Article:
I’m going to start with my last question. Because I think they absolutely have a place in our writing. If I didn’t think so, I wouldn’t be writing so many of them myself. The first time I realized I had truly written an antihero was with a short story I had published in an anthology titled Dark Heroes. My story, Ordinary Folk (now its own ebook), is about a woman named Jamie who discovers her strange monthly symptoms have nothing to do with her hormone cycle (as her doctors had convinced her) and everything to do with the cycle of the moon. Yep, she’s a werewolf, but had been raised by humans and had never turned, so she had no knowledge of the truth about herself. She discovers her history when she goes back to the town where she was born and meets an old man who knew her biological parents, and who shares their particular attribute. She is a monster, but she is a hero because she defeats the real monster in town: the man out to kill off the werewolves who have learned to live in peace with humans.
I wanted to show forgiveness with this story—a main character able to forgive herself for being deeply flawed and not letting herself become her flaw. She needed to be more than just a main character dealing with a bad temper or struggling with a vice. There had to be something deep and dark lurking in her, far beyond the typical human flaw. Something that would take more than a normal dose of forgiveness to overcome.
Likewise, when I began writing my latest novel, Relent, I found myself wanting to create a character who needed forgiveness but felt unworthy. Simone is a half-angel, but only finds out the truth about herself when the demon Wraith tells her the story of her birth and how her angel mother left her on earth in order to regain her status in heaven. Simone goes on to have a child of her own, and abandons that child just as her mother had abandoned her. But when she decides she wants her daughter back in her life, she uses methods that cause the angel half of her to begin to fall. She turns to Wraith for help—Wraith, the one who almost always mixes lies with truth, but is completely honest about doing so, which makes him the one Simone trusts more than anyone. Wraith, who will manipulate Simone to keep her by his side, until it means losing her to the darkness that has succumbed him.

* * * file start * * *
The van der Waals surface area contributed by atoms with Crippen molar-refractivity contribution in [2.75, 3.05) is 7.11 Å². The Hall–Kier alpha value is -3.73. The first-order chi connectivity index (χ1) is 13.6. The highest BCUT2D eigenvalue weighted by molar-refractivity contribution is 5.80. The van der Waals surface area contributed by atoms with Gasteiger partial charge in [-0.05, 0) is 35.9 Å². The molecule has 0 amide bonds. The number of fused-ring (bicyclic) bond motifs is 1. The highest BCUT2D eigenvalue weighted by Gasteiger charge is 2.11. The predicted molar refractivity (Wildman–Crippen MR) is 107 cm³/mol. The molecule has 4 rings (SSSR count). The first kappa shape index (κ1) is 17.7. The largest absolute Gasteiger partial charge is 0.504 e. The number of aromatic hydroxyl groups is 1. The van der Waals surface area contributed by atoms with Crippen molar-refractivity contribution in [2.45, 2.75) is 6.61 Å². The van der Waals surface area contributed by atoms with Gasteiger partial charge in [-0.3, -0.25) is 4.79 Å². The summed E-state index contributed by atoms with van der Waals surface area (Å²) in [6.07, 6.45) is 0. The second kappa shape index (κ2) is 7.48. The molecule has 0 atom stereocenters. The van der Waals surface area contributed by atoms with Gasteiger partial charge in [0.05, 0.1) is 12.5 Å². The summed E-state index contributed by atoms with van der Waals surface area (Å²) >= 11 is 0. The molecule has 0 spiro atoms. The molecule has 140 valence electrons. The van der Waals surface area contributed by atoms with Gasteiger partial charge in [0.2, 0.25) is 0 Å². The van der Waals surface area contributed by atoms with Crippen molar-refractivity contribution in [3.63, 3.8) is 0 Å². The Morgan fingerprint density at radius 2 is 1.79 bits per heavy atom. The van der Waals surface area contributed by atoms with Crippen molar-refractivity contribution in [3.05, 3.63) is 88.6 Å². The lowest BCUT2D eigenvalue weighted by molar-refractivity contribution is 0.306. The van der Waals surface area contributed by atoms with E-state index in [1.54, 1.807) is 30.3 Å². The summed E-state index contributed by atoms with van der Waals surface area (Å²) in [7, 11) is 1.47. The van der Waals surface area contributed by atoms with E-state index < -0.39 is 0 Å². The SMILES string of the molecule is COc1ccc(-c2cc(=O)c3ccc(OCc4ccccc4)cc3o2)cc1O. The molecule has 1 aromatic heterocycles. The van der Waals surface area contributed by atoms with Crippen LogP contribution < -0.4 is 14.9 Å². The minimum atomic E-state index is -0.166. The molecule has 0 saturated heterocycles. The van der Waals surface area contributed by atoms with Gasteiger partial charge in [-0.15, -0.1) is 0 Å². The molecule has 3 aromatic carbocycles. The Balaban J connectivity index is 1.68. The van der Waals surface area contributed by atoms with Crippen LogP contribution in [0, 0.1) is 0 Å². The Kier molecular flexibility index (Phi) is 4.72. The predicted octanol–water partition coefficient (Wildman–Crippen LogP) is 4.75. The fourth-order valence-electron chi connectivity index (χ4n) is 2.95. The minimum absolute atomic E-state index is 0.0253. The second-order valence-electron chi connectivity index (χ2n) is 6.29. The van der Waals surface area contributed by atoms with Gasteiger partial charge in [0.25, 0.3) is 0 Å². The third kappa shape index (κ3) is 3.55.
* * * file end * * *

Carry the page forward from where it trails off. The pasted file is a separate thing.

Both of those stories are what I feel are the most “Christian” of all the stories I’ve ever written. Yes, my YA fantasy series is allegorical, but it doesn’t truly show the absolute forgiveness we all have access to, which is the whole point of Christ’s death on the cross. I have other short stories that show the bleakness we face when we don’t know Christ (“Fire Wall“), and stories that flat-out point to God as our creator (“Dude“). But Ordinary Folk and Relent are stories where the rubber meets the road for characters most Christians would consider unredeemable.
Which brings me to the other questions. If, as my writing shows, stories written by Christians can have antiheroes, then I would say those stories can absolutely be read by Christians. They serve as reminders that all sin can be forgiven, that no one is beyond God’s touch, that Christ died for every last one of us, not just we who are mostly good. The worst of the worst still have some good, or at least the potential for good, which means they too can accept the gift of Christ’s redemption and God’s grace. Is that maybe why antiheroes have become so popular? In a world where we see so much evil, so much hate, so much discord, are we searching for stories that show there is hope after all, even in the darkest places of humanity, even for the darkest of souls?